I contacted Eric Athas (Journalism ’08) after I saw him post a photo from outside the White House after his Sunday night/Monday morning shift occupied by the Bin Laden news. My Q&A with him follows:
I was editing the washingtonpost.com homepage Sunday evening, and news had come to a screeching halt. Our lead story was hours old — about how embassies in Tripoli had been attacked. The Capitals had just lost their second straight game to the Lightning. The most interesting story we had was about a dangerous shortage of U.S. medical supplies. There was also one about oysters in the Chesapeake Bay. Then a reporter sent an e-mail saying that Obama was going to address the nation on an undisclosed topic. The next piece of information we received was that it was national security-related. My first thought was that it had something to do with Libya given Saturday’s news that Gaddafi’s youngest son had been killed by a NATO air strike. Typically in these situations (knowing there’s news, but not sure what that news is) I head to Twitter. I had Tweetdeck open, but I had to focus on getting a banner headline on our homepage and begin planning for a major news story. I first heard it was bin Laden-related from MSNBC, which was on in the background. But the actual “Osama bin Laden is dead” news then popped up in my Twitter feed.
2. What are your thoughts about how the story broke on social media?
Breaking news on Twitter is the standard. Look at the major news stories this year — and there have been a lot of them — and they all developed on Twitter and Facebook in a way that is incomparable to any newspaper, Web site or broadcast. The bin Laden news was no different, especially considering the raid was inadvertently tweeted by @ReallyVirtual as it was happening. What’s funny is that this story was moving so fast on Twitter that I had to quit out of TweetDeck to prevent myself from getting too engrossed. With reporters calling sources and other producers monitoring Twitter, it would have been more of a distraction for me.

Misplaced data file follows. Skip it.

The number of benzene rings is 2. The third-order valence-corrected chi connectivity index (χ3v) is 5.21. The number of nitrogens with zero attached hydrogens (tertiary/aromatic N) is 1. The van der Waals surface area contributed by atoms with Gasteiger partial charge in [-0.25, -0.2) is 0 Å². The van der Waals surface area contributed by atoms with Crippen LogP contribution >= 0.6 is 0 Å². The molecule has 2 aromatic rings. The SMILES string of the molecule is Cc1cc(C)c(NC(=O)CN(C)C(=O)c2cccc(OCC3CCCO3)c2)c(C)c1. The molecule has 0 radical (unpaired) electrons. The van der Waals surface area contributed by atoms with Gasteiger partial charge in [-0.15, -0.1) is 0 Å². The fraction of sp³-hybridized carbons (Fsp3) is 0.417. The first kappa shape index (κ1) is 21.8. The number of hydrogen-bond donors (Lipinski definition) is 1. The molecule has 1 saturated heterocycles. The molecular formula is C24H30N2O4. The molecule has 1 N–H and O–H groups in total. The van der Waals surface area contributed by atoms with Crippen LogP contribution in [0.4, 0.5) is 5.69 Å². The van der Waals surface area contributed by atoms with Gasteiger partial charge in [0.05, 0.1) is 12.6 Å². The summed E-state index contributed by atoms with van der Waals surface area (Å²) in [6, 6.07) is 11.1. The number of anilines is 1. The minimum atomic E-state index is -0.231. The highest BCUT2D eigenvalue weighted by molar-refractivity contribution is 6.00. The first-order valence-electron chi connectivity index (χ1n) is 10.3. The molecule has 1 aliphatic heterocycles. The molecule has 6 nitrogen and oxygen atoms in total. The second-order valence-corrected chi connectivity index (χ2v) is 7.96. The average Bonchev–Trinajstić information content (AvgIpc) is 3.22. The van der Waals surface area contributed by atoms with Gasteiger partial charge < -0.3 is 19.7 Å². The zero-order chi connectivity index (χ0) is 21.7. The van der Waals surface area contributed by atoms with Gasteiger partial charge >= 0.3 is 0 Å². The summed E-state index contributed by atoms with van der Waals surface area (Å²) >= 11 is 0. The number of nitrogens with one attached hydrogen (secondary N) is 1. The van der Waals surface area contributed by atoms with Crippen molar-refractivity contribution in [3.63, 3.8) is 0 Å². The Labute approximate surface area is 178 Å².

3. Did you go immediately to work?
Lucky me, I was there.
4. Tell me about how you handled the story Sunday night/Monday morning.
On washingtonpost.com, the story developed like this: When we got the report Obama was going to address the nation, I put up a breaking news banner and simultaneously sent a breaking news e-mail alert with a link to where the live video would be displayed. Meanwhile, as our reporters worked on figuring out what the story was, our social media team signed on and began tweeting. When we confirmed bin Laden was dead, it obviously became our lead story, but I kept a live video banner headline up so users could watch Obama on our site. At this point we began building a big package that would have a giant photo, big headline and all of the bells and whistles of a major story. We added components such as photo galleries, video, stories and a place where users could submit photos. After that, it was a matter of creating a package that would deliver the story — the biggest I’ve ever encountered at The Post — in the most effective way possible. With stories like this, one challenge is sifting through all of the content that’s pouring in and feeding it to our users steadily.
5. Did you use social media in getting the story out on your site?
One of the advantages of working at The Washington Post is that we have many producers and editors handling all of the different moving parts of a mammoth story such as this one. We have a great engagement team that was able to focus on social media all night and day — which not only means tweeting and posting to Facebook, but also finding other ways to tell the story. Here’s one example.
On a personal social media level, once I finally had a chance to get out of my seat (4:30 a.m.), I took a stroll over to the White House and shot some video and photos of the cheering crowd. I uploaded the video to YouTube and posted the photos on my Instagram, Facebook and Twitter accounts. It was a fun Washington moment.
6. Any lessons learned from how fast this story moved?
I was reminded how important it is that a news organization’s Web presence doesn’t get caught up in the the freight train of information spilling out. People will go to Twitter for the news as it’s happening, and they’ll go to washingtonpost.com, nytimes.com, wsj.com and elsewhere to learn more about it. I also think there’s a lot to learn from this story, along with the Tucson shooting, the turmoil in the Middle East, the tsunami in Japan and the storms in the South. Once the dust settles, all of those stories will help teach us about better ways we can help deliver news to he world.